WASHINGTON (AP) — The Justice Department launched a broad investigation Thursday into the police department in Ferguson, Missouri, following the shooting last month of an unarmed black 18-year-old by a white police officer.
The investigation, which is separate from an existing federal probe into the Aug. 9 shooting of Michel Brown, will look for patterns of discrimination within the predominantly white department and focus on how officers use force, search and arrest suspects, and treat inmates at the city jail. The police department said it welcomed the investigation.
In announcing the action, Attorney General Eric Holder, who visited the St. Louis suburb two weeks ago, said he heard repeated concerns from community members about general police practices and a lack of diversity on the police force. That experience influenced the decision to seek a wide-ranging probe into the department, he said.
"I heard from them directly about the deep mistrust that has taken hold between law enforcement officials and members of the community," Holder said, adding that other evidence that's emerged so far — including data about traffic stops — appeared to validate community concerns.
The inquiry is part of a broader Justice Department effort to investigate troubled police departments and, when pervasive problems are found, direct changes to be made. The department says it has investigated 20 police departments for a variety of systemic misconduct in the past five years, more than twice the number of cases opened in the previous five years.
Besides the investigation into the Ferguson police force, the Justice Department says it will also work with the St. Louis County police department, which trains officers from Ferguson and other local departments, to review its use of force, the handling of mass demonstrations and other aspects of policing. At the request of the county police department, federal authorities will conduct a report on the department's response to the two weeks of sometimes violent demonstrations that followed the shooting.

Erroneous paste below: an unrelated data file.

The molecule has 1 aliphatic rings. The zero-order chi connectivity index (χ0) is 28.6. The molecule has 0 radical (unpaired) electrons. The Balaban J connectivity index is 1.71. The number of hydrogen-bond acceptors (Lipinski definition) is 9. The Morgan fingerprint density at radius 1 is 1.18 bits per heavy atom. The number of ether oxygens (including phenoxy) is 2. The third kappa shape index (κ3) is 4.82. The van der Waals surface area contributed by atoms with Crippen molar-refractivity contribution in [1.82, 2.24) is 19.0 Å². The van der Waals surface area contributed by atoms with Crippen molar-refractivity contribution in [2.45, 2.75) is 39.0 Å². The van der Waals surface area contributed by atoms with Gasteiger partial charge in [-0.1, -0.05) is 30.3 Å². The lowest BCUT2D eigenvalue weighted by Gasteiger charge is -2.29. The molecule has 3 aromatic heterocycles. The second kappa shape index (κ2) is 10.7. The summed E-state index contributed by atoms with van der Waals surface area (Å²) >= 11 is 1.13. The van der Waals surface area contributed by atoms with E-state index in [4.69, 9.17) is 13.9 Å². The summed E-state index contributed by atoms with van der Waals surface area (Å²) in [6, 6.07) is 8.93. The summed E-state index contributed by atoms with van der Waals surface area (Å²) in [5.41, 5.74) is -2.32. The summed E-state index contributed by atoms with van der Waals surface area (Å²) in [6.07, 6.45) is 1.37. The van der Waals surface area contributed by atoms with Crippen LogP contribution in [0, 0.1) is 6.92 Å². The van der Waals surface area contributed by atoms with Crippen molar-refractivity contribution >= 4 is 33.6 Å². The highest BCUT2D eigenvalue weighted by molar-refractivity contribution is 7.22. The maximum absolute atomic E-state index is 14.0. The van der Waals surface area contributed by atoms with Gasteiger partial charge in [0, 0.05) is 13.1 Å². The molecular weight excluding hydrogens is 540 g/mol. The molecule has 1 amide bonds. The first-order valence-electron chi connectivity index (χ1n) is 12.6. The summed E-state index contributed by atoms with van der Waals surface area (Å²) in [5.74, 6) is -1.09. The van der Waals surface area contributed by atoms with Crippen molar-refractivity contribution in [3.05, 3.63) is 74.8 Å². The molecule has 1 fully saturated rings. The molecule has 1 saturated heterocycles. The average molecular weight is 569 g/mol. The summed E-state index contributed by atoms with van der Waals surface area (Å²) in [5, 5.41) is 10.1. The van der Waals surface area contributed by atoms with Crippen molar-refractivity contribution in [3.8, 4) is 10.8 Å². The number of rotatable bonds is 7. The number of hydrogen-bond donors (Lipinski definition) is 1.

The police response — which included the use of tear gas and armored vehicles — drew broad concern, including from members of Congress and from Holder, who said the deployment of military-style equipment sent a conflicting message.
Police have said the shooting came after a scuffle that broke out after Officer Darren Wilson told Brown and a friend to move out of the street and onto a sidewalk. Police say Wilson was pushed into his squad car and physically assaulted. Some witnesses have reported seeing Brown's arms in the air before the shooting in an act of surrender. An autopsy paid for by Brown's family concluded that he was shot six times, twice in the head.
Soon after, the Justice Department began an investigation into the shooting and a local grand jury started evaluating the case.
The investigation announced Thursday will go far beyond the shooting, focusing on the actions of a police department that is predominantly white, even though Ferguson is about 70 percent black.
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